How To Write
A Standard Paragraph


When I did my research into what type of "writing help" people are searching for online, I was surprised to find out how many folks are actually looking for information on "how to write a paragraph".

As it turns out there are a lot more people looking for that specific information on how to write a paragraph than one might imagine.

As a professional business writer and an avid reader of both fiction and non-fiction books here is my take on "how to write a paragraph".

It so happens that I am currently reading a best selling non-fiction book on a subject that really interests me. However, I still find it to be heavy reading and often have to go back and re-read entire pages. I believe this has a lot to do with the many long run-on paragraphs that often exceed one page.

To me, these unnecessarily long paragraphs are sleep-inducing and actually hamper communication. Unfortunately, many writers and/or editors don't seem to get this point.

In my opinion there is no need to ever have such long paragraphs!

In fact, I could easily go through that book I am reading now with the excessively long paragraphs and break most of the long ones down into three or four shorter paragraphs.

Here are my tips on how to write paragraphs that are readable:

  • Make readability your number one priority. Keep your paragraphs short by deliberately eliminating long run-on paragraphs. Better readability will improve the experience for the reader and increase the impact of your words.

  • Limit paragraphs to three to five sentences. Look for logical breaks in thought and flow, and insert paragraph breaks at those points.

  • Use headers and sub-headers. This technique can be used in most types of non-fiction writing to break up content into major logical chunks; then use paragraphs to break things up further below those headers and sub-headers. The book I am reading now with the long run-on paragraphs could easily have a number of headers and sub-headers in each chapter, with multiple paragraph-breaks below each of those. Instead, it uses paragraph-breaks to delineate only major changes in thought or subject, with no breaks below that, which results in many 15 to 25 sentence paragraphs.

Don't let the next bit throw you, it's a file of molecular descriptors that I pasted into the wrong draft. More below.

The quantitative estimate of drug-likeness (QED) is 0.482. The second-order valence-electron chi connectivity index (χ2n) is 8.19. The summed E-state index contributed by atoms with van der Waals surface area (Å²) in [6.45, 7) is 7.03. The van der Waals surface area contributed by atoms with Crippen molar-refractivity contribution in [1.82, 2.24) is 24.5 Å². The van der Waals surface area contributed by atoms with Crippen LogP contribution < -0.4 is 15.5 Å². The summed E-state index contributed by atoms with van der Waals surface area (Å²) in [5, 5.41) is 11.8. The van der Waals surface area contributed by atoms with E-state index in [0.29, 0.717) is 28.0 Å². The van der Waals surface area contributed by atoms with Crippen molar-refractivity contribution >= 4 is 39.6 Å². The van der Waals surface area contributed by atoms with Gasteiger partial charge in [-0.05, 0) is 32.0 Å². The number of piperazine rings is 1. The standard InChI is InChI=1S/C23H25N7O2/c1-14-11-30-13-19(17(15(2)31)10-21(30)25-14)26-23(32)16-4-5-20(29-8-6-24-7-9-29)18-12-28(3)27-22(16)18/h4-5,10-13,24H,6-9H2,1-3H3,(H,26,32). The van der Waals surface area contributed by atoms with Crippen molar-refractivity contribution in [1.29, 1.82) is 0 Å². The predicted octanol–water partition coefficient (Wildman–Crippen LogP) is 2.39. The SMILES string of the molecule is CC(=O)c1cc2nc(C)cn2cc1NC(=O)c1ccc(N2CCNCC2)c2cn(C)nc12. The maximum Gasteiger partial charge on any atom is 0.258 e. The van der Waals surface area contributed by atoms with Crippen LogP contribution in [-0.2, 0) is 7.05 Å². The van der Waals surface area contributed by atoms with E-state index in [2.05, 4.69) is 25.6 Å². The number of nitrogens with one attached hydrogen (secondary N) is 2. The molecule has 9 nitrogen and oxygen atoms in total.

For example, take a look at the first five paragraphs at the top of this article. If I had eliminated all of those paragraph breaks it would have ended up as one long run-on paragraph just like this:

When I did my research into what type of "writing help" people are searching for online, I was surprised to find out how many folks are actually looking for information on "how to write a paragraph". As it turns out there are a lot more people looking for that specific information than one might imagine. As a professional business writer and an avid reader of both fiction and non-fiction books here is my take on "how to write a paragraph". It so happens that I am currently reading a best selling non-fiction book on a subject that really interests me. However, I still find it to be heavy reading and often have to go back and re-read entire pages. I believe this has a lot to do with the many long run-on paragraphs that often exceed one page. To me, these unnecessarily long paragraphs are sleep-inducing and actually hamper communication. Unfortunately, many writers and/or editors don't seem to get this point. In my opinion there is no need to ever have such long paragraphs! In fact, I could easily go through that book I am reading now with the excessively long paragraphs and break most of the long ones down into three or four shorter paragraphs.

You be the judge. Which is more readable; the five paragraphs above the bullet list, or the dense blob of words in the above run-on paragraph?

I have no doubt that the vast majority of readers would opt for the shorter paragraphs that I used up above the bullet list.

Bottom Line: Do your readers a big favor and break your text into short paragraphs. This will make your text much more readable and will increase the retention rate and understanding of your readers.

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